Media, Information, Data and Society (MIDAS) Lab
MIDAS Lab ecenters on data-driven research to understand how digital/social media affects the ways in which we socialize with others, understand the world, and engage with civic and political life.
Several ways you can get involved:
(1) Join an ongoing project (see "Currrent Projects" below).
(2) Do you have a research idea that seems relevant to this group? Talk to me, I'd be happy to guide you to the right direction!
(3) Are you working on an investigative or data journalism project about digital media and society, and looking for data or resources? Check out with me for possible uses of project data, publications, or interviews.
Scholars at any level --undergraduate, graduate, and faculty members --are welcome! Ping me (firstname.lastname@example.org) if you want to learn more about the lab 🌵🌵
Misinformation, Rumors, and Disinformation
The lab is interested in understanding audience engagement with misinformation, rumors, and disinformation and how that affects the ways in which problematic information evolves. A part of this project is supported by the National Science Foundation.
Networked Publics, Intermedia Framing, and Contentious Politics
A series of projects have explored the intersection of digital news and information flow media and social movement/collective actions.
Digital Publics, Propaganda, and Hong Kongn Protest: To understand how rumors and propaganda messages are interpolated in digital narratives surrounding Hong Kong Protest. The project leverages both digital data and survey data; and use a mixed method approach. A part of this project is supported by National Science Foundation, and ASU's Institute for Social Science Research.
Intermedia Agenda Setting of Gun Control Movement: This project uses a properitary Facebook URL data to understand the information diffusion that led to #MarchForOurLives, the largest student-led protest in the U.S. history. This project is supported by Social Science Research Council.
Dark Social Web
This project investigates knoweldge sharing in dark social web. The study involves reddit data analysis and observational fieldwork in dark web sites. This study is supported by Department of Defense.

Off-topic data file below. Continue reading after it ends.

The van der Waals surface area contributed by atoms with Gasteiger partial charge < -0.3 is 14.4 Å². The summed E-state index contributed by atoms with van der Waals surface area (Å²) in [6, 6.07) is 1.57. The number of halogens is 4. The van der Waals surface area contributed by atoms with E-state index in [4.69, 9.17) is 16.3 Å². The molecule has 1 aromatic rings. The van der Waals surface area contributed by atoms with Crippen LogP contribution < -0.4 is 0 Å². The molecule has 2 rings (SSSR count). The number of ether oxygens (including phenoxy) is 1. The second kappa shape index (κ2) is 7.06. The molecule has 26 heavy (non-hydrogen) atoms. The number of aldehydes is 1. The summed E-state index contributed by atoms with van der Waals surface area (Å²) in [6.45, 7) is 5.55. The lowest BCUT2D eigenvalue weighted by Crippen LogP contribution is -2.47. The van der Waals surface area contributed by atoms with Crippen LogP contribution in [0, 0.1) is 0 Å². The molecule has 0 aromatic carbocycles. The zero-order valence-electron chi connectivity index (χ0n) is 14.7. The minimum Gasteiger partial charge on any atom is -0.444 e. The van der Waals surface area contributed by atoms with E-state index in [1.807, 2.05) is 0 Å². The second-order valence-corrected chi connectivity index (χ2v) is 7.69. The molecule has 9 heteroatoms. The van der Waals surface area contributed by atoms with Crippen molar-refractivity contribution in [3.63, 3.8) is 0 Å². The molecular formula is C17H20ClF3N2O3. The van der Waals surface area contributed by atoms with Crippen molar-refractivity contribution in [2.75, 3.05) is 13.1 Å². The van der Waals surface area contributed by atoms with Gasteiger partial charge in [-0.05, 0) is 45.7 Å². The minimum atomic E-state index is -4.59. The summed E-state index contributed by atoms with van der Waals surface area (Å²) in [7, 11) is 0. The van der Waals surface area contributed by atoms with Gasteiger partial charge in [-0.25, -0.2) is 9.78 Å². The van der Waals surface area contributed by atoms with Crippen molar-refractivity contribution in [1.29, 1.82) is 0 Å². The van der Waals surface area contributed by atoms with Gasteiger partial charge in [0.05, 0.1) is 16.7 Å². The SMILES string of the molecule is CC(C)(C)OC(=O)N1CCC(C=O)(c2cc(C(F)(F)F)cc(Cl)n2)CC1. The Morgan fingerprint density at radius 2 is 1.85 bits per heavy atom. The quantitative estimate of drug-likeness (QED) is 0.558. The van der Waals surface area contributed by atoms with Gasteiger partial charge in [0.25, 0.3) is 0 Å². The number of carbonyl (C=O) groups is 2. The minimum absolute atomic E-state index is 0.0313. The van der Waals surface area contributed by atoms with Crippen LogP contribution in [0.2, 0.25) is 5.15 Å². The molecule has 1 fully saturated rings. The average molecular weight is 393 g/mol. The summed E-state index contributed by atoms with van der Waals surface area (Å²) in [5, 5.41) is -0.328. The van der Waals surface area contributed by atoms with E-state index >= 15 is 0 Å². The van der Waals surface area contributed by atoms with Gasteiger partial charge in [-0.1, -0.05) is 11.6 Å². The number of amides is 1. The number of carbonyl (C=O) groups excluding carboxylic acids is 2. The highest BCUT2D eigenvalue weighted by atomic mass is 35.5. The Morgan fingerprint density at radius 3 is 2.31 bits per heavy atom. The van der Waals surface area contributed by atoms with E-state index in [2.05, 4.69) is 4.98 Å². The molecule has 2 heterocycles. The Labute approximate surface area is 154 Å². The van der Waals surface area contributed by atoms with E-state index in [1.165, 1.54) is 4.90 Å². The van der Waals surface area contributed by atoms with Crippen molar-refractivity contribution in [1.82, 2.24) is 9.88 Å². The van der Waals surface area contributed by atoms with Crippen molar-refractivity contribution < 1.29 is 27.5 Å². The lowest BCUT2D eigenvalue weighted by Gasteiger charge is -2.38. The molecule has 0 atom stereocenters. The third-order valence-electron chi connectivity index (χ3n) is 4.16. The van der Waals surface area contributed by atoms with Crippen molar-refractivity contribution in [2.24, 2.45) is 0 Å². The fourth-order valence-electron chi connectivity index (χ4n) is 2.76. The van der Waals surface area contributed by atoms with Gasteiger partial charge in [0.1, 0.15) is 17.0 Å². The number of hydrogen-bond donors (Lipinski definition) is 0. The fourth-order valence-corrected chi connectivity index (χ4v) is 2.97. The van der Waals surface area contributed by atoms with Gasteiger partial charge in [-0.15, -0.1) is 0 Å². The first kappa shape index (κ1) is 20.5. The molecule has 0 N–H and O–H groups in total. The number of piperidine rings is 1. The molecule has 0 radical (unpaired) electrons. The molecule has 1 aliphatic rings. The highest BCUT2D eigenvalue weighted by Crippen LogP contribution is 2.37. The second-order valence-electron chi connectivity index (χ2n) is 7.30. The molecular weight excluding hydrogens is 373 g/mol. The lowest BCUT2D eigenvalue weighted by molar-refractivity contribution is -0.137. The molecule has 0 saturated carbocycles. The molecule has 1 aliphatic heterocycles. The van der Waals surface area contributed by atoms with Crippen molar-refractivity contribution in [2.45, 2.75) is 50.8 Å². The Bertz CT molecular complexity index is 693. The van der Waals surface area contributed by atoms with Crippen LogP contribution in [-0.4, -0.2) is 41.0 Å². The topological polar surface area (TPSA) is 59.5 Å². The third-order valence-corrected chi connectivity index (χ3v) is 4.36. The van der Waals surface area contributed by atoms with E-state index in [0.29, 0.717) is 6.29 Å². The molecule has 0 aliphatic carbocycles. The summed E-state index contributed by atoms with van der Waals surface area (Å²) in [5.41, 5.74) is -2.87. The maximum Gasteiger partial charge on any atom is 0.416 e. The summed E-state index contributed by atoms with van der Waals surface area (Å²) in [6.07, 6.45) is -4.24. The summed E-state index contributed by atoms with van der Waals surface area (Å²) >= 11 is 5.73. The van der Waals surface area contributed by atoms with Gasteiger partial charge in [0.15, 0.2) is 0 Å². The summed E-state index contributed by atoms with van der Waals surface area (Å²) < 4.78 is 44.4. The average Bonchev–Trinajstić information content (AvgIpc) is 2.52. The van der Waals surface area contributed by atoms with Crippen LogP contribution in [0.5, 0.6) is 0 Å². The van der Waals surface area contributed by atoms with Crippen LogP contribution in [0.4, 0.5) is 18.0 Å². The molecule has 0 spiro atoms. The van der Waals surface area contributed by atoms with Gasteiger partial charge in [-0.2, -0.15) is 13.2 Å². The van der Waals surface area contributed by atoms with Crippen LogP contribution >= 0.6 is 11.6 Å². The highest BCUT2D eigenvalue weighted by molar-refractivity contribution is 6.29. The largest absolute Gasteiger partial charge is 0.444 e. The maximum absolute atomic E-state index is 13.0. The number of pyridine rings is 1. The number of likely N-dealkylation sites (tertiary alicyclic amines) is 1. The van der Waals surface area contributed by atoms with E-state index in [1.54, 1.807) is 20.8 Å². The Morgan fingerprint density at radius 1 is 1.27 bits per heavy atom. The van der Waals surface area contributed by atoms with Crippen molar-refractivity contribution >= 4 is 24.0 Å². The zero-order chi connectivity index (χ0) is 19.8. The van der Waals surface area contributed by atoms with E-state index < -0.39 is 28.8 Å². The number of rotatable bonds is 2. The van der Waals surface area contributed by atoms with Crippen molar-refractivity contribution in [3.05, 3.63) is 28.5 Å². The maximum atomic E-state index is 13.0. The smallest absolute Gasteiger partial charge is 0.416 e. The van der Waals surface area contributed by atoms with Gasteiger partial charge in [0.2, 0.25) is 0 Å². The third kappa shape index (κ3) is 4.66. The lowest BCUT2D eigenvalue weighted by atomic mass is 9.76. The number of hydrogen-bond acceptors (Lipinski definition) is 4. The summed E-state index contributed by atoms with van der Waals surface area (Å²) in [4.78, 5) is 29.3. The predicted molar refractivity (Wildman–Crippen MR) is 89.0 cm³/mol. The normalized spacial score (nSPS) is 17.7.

Networked Publics and Extreme Events
A series of projects have studied the ways in which networked publics make sense of extreme events such as terrorist attacks, mass shooting, or public health crisis. If anyone wants to explore this topical area, you're on the right place.
Fake Social Engagement in Disinformation
This project uses a large scale click-stream data from one of the largest digital platform in South Korea, to undertand the impact of digital manipulation in online discoursive particiaton.
Dr. Sang Pil Han (assoc. prof at WP Carey School of Business, ASU)
Dr. Mihyun Lii (asst. prof at Northwestern Univ.)
Dr. Sungho Park (assoc prof. at Seoul National Univ., South Korea)
Members | Collaborators
Current Student Members:
Chun Shao, a PhD student at Cronkite <cshao9 at asu dot edu>
Qian Li, a PhD student at Cronkite <qianli11@asu dot edu>
Moe Madouh, a PhD student at Cronkite <mmadwa at asu dot edu>
Dr. Shawn Walker, asst. professor at School of Social and Behavioral Science, ASU
Dr. Yunya "Celine" Song, assoc. professor at Hong Kong Baptist University, Hong Kong.
Dr. Monica Chadha, assoc. professor at Univeirsty of Arizona
Dr. Kirstin Pellizzaro, asst. professor at University of South Carolina (and a proud Cronkite alumni)
MIDAS Lab has been supported by:
Department of Defense: Army Research Office
Social Science Research Council and Social Science One
National Science Foundation
ASU Institue for Social Science Research